In the year 1871 an act was passed by the British to help law enforcement root out the menace of thugs. Like any other act passed by establishment, this one too had profound impact on the population - both in positive and negative ways. The positive aspect was the effective removal of thug menace in North India. However this act had deep and widespread impact on the caste dynamics in Madras presidency, now Thamizh Nadu.The excerpt of the article as given in www.britishempire.co.uk
article on caste system reads thus:
... when we speak of `professional criminals', we... [mean] a tribe whose ancestors were criminals from time immemorial, who are themselves destined by the usages of caste to commit crime, and whose descendants will be offenders against the law, until the whole tribe is exterminated or accounted for in the manner of thugs
Another article from Frontline dated June 8 2002 by S.Viswanath recounts the following:
The recent arrest and harassment of a large tribal (Kurava) family in the backward Dharmapuri district of Tamil Nadu not only highlights the high-handed and inhuman attitude of the police towards these sections but also exposes the gaps in the criminal justice system. The Criminal Tribes Act, 1871, introduced by the British rulers labelled people belonging to 160 communities across the country as "born criminals". Four decades after its repeal, the mind-set remains.
Says P. Shanmugam, general secretary of the Tamilnadu Tribals Federation: "Kuravas, one of the communities under the purview of the Criminal Tribes Act, continue to be treated as criminals and harassed by the State police even after the repeal of the Act following prolonged struggles by leaders of the national movement. These hapless people silently suffer this humiliation and many incidents of police torture involving them often go unnoticed by the media." Interestingly, "Kurava crimes" is part of the police training syllabus, says Shanmugam.
The Criminal Tribes act of 1871 has thus been proven to have left a lasting legacy of crimes in various parts of the country. Such an easy life of crime habituation is what has been documented in the movie "Paruthi veeran" in a stark, realistic (if you leave out the songs bit and a fight scene) and uncompromising manner by Ameer, the latest hot director in Thamizh film industry.
The story is very simple - how the central character veeran meets his comeuppance for a life of crime and loose morals. The beauty of the making is in showing the life of veeran and his uncle sevvazhai in a very honest manner. Never identifying them as heroes (If someone mistakes them as heroes and find their antics detestable, clearly the director is not responsible for that), the movie recounts their past and present in an honest fashion. Veeran, inspite of his countless misdemeanours is the heart beat of Muthazhagu, his uncle's daughter, who is the perfect representation of a strong and chaste(watch out for her definition of chastity!!) +2 student. In fact Muthazhagu's numerous attempts to reform her man fail due to Veeran's addiction to the life of crime, prison and courtroom. His uncle Sevvazhai, who is a carefree individual with no attachments even to his mother (veeran's grand mother) is a negative influence on veeran. Muthazhagu's father Kazhuva Servai is a respectable man who has some skeletons in closet. His reluctance to accept his daughter's choice is not just for veeran's present state of behaviour, it has also got something to do with Veeran's father and him.This interesting suspense is revealed in a sequence of black and white flashbacks told in a rivetting style.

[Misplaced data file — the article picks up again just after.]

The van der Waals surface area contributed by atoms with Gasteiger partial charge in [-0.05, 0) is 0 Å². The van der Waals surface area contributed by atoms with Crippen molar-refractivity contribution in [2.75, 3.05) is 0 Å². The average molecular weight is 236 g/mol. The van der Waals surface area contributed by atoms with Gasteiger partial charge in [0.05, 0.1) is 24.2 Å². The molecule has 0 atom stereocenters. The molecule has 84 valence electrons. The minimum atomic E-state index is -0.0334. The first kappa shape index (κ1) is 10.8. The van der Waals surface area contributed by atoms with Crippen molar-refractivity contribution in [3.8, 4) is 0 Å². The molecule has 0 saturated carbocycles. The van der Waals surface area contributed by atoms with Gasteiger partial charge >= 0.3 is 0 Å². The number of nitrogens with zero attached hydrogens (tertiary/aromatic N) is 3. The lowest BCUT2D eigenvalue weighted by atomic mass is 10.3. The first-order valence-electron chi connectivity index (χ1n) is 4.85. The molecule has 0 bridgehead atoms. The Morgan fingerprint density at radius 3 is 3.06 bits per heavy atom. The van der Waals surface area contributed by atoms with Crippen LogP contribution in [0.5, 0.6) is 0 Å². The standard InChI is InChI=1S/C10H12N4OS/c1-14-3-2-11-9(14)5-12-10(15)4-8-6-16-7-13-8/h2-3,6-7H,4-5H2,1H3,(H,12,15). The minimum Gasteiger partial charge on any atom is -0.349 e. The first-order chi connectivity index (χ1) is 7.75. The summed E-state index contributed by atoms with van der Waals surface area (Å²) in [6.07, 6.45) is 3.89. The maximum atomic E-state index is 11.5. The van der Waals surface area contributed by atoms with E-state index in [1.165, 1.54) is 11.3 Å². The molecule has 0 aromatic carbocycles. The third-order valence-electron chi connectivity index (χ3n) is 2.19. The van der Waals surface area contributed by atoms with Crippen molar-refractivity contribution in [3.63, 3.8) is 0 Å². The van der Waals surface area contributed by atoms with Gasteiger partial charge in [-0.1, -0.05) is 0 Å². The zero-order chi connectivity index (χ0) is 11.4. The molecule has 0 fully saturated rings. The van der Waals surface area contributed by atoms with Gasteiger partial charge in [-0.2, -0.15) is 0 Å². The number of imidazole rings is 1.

After a very emotional scene where Muthazhagu attempts suicide (during which Kazhuvan recounts the black and white history of Veeran's father), Sevvazhai realises the depth of love Muthazhagu has for Veeran and succeeds in making Veeran turn over a new leaf.
The flashback in B&W relate an interesting story of a Kurava tribe(a Scheduled tribe in Thamizh Nadu) woman Chellatha in illicit arrack business under whom Kazhuvan and Veeran's father are employed. Kazhuvan and Veeran's father both belong to an upper caste. After a series of murders of upper caste men by chellatha, the village upper caste men are waiting for revenge. Kazhuvan betrays chellatha and she is murdered in a gruesome fashion. Veeran's father marries Chellatha's daughter and is ostracised by village elders and leaves the village to live a life free of crime. Kazhuvan meanwhile joins the league of affluent villagers as a token of appreciation for his betrayal. In an accident Veeran's parents are killed and his uncle Sevvazhai takes the young Veeran under his wings, teaching him a life of crime. This segment is so well fleshed out that makes the viewers understand the fatalistic choices that are there for people like Veeran for making livelihood and how police system and judiciary are ineffective and in an indirect manner inspire Veeran to live a life of crime without least remorse.
Once Veeran decides to go to his uncles house to ask for Muthazhagu's hand, the movie rolls thunderously to a pulsating an dshocking climax. A Climax designed, not at sensationalism as some critics of the movie have remarked, but at conveying the theme that lines of chastity and discipline that are laid out by our culture and elders once crossed will result in a payback that is manifold in impact. It is only a pity that Muthazhagu gave weightage to her calf love and paid dearly for retaining the love for the wrong person. The climax is preceded by a series of events where Kazhuvan and his caste men who want to finish off Veeran chase him to exile giving a clue to the viewer what climax it is going to be. However when the climax comes with a gruesome , guttwrenching and one of the most realistic rape and murder scenes seen in films, it takes you by surprise and the shock value is used to deliver the message that is the theme of the whole movie. It is Veeran who is the villain in this piece and not a hero. The only character that displays any integrity it was that of Muthazhagu and it is a tremendous irony that her life is ended abruptly. In fact in the whole movie, people with the right intentions are always shown to be sufferers, be it douglas who gets conned by Veeran and Sevvazhai, every other time he tries to do a legitimate profession, or Veeran's parents who die in an accident after briefly living a life of honour or the poor muthazhagu whose only mistake was to get involved in Veeran's life as a childhood sweetheart.The director Ameer has shown tremendous vision and guts in coming out with such a story that shows the rural landscape of Madurai and Kamudhi with a never before seen honesty. He had shown his brilliance and passion for film making in his earlier venture "Raam". He has thankfully continued the trend and has not succumbed to the pressures of commercial film making. The detailing, and capturing of every aspect of the landscape has been complete and spell binding - case in point being the introduction of Kazhuvan who is shown skinning a goat in his house for a meal. The cinematography of this movie has to be seen to be believed. In scenes where proceedings drag, cinematography elevates showing the rough and parched dry lanscape in a glory that has to be seen to be believed. The music by Yuvan Shankar Raja is so aptly placed and authentically rustic. The editing by Raja Mohammad is fantastic and works magic in the flash back sequences. The cast is absolutely great with uncompromisingly honest performances from Karthee playing Veeran and Priya Mani's Muthazhagu. Priya Mani shines in a role that is undoubtedly the strongest since Abhirami's Anna Lakshmi from Kamal Hassan's Virumaandi. A Special mention is must for the veterans Ponvannan who plays Kazhuvan (I loved this character a lot as it had caste affinity, love for daughter, guilt due to past and misgiving and hate for Veeran's family all tearing him apart) and Saravanan who plays the cool and casual Sevvazhai to the T.The final rape scene is so hard hitting that it made me sleepless for two days and my wife still has to come out of the impact. I have say that this movie is many notches superior to Vasantha Balan's "Veyyil" which was screened @ Cannes. The success of the movie is also a testament to the passion and drive Ameer has for cinema. Though some might feel that the similarities between Virumaandi and this movie, the similarities are at a superficial level as Virumaandi's plot was driven to a climax by the machinations of a villain kothala thevar, while here it is Veeran's criminal past that catches up with him in a brutal way. The use of the local slang was a bit done up too much in the movie, so much so that certain phrases were puzzling to a thamizh speaking person from a different locality. The climax of the movie left me speechless and that is in many ways is a mark of director's success. Ameer had told in an interview that he made this movie 70% according to what he envisioned. I wish him all the best to make 100% "according to his vision" movie next time around. Till then we can celebrate the passion he has shown in this one.